Blog
About

139
views
0
recommends
+1 Recommend
0 collections
    0
    shares
      • Record: found
      • Abstract: found
      • Article: not found

      Solutions for a cultivated planet.

      Nature

      Models, Theoretical, Environment, Diet, Conservation of Natural Resources, Agriculture, Humans, Food Supply

      Read this article at

      ScienceOpenPublisherPubMed
      Bookmark
          There is no author summary for this article yet. Authors can add summaries to their articles on ScienceOpen to make them more accessible to a non-specialist audience.

          Abstract

          Increasing population and consumption are placing unprecedented demands on agriculture and natural resources. Today, approximately a billion people are chronically malnourished while our agricultural systems are concurrently degrading land, water, biodiversity and climate on a global scale. To meet the world's future food security and sustainability needs, food production must grow substantially while, at the same time, agriculture's environmental footprint must shrink dramatically. Here we analyse solutions to this dilemma, showing that tremendous progress could be made by halting agricultural expansion, closing 'yield gaps' on underperforming lands, increasing cropping efficiency, shifting diets and reducing waste. Together, these strategies could double food production while greatly reducing the environmental impacts of agriculture.

          Related collections

          Most cited references 60

          • Record: found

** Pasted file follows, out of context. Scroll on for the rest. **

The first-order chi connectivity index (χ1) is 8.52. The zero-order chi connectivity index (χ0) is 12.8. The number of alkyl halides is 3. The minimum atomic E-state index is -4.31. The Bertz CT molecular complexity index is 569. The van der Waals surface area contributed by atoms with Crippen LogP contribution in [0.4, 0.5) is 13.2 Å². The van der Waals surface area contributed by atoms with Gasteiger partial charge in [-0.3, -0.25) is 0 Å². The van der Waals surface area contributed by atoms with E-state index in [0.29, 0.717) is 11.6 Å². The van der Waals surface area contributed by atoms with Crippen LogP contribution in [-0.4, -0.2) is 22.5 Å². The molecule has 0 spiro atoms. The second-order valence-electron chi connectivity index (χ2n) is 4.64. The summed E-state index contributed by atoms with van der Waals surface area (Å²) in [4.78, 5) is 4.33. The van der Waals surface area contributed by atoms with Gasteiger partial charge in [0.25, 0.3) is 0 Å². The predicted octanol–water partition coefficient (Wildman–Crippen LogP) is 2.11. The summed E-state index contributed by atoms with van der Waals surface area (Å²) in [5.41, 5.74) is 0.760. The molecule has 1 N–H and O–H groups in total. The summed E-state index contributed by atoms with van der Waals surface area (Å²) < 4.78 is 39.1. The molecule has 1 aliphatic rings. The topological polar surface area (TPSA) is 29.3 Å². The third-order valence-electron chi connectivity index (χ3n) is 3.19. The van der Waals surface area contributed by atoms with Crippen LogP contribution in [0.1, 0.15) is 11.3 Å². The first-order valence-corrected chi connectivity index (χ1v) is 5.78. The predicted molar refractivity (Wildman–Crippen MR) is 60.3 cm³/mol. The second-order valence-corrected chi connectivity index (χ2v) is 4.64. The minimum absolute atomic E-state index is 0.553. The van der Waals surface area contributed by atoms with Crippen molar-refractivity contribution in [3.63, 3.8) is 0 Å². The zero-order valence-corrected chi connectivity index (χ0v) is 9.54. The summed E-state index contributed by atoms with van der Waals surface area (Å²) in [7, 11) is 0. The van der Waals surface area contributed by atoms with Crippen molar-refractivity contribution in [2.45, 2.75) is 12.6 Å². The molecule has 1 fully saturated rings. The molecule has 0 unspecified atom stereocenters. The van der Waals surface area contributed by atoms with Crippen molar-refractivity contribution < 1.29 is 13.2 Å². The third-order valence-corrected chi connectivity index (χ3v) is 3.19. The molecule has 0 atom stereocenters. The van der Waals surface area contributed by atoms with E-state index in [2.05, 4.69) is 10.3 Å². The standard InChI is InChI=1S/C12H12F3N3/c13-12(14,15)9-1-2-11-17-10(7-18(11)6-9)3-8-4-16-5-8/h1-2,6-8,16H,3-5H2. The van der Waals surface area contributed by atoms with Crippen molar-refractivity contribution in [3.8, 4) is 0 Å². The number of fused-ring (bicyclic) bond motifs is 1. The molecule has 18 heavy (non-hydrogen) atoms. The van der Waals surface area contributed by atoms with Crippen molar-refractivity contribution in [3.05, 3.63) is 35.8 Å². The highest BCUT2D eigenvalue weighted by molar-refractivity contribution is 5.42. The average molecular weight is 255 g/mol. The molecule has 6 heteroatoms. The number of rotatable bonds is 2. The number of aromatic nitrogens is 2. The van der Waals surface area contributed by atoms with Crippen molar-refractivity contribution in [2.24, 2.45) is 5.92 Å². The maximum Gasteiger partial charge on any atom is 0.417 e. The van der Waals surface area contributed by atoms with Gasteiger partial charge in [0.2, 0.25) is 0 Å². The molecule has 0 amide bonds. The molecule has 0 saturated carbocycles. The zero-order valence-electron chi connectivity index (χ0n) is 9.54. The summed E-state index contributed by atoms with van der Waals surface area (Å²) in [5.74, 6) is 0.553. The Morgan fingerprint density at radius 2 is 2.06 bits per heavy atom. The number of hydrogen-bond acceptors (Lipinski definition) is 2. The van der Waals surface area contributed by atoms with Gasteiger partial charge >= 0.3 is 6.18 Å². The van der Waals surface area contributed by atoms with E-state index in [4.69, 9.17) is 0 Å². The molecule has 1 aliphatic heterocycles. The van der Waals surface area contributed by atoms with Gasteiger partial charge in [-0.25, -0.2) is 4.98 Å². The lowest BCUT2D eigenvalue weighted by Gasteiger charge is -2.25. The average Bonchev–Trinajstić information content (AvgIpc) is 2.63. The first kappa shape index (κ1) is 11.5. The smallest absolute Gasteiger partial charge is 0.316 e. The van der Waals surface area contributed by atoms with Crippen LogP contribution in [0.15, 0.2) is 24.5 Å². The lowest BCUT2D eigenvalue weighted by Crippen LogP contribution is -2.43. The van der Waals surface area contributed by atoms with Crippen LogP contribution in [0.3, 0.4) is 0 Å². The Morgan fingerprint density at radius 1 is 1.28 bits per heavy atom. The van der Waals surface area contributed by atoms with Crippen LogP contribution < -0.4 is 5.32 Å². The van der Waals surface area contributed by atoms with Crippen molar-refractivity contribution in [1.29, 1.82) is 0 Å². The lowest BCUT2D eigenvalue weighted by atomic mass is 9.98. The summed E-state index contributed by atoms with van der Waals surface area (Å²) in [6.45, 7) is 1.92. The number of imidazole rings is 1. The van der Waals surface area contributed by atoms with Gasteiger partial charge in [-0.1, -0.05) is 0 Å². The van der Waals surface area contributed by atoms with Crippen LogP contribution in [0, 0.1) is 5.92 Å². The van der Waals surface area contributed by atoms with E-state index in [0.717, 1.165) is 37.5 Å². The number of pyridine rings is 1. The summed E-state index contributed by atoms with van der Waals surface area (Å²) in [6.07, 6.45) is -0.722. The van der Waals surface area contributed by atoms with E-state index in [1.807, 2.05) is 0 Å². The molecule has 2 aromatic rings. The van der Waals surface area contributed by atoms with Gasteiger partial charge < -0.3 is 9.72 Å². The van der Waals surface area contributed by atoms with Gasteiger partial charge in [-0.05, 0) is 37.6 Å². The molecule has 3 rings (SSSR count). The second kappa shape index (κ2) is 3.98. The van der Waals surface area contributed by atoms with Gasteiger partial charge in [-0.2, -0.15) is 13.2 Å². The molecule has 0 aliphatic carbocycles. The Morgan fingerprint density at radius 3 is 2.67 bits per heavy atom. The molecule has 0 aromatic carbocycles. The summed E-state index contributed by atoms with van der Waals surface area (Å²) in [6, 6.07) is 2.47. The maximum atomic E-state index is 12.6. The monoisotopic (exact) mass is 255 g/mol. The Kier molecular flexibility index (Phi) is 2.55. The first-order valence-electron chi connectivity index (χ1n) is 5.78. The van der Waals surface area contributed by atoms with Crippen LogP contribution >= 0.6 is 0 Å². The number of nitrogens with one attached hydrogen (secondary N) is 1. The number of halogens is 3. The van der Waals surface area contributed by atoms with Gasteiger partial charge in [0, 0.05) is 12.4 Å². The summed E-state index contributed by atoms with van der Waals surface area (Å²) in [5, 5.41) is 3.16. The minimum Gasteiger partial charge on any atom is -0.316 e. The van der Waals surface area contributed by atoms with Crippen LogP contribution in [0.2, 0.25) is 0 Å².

• Abstract: found
          • Article: not found

          Global consequences of land use.

          Land use has generally been considered a local environmental issue, but it is becoming a force of global importance. Worldwide changes to forests, farmlands, waterways, and air are being driven by the need to provide food, fiber, water, and shelter to more than six billion people. Global croplands, pastures, plantations, and urban areas have expanded in recent decades, accompanied by large increases in energy, water, and fertilizer consumption, along with considerable losses of biodiversity. Such changes in land use have enabled humans to appropriate an increasing share of the planet's resources, but they also potentially undermine the capacity of ecosystems to sustain food production, maintain freshwater and forest resources, regulate climate and air quality, and ameliorate infectious diseases. We face the challenge of managing trade-offs between immediate human needs and maintaining the capacity of the biosphere to provide goods and services in the long term.
            Bookmark
            • Record: found
            • Abstract: found
            • Article: not found

            Food security: the challenge of feeding 9 billion people.

            Continuing population and consumption growth will mean that the global demand for food will increase for at least another 40 years. Growing competition for land, water, and energy, in addition to the overexploitation of fisheries, will affect our ability to produce food, as will the urgent requirement to reduce the impact of the food system on the environment. The effects of climate change are a further threat. But the world can produce more food and can ensure that it is used more efficiently and equitably. A multifaceted and linked global strategy is needed to ensure sustainable and equitable food security, different components of which are explored here.
              Bookmark
              • Record: found
              • Abstract: not found
              • Article: not found

              Human Domination of Earth's Ecosystems

               P. Vitousek (1997)
                Bookmark

                Author and article information

                Journal
                21993620
                10.1038/nature10452

                Comments

                Comment on this article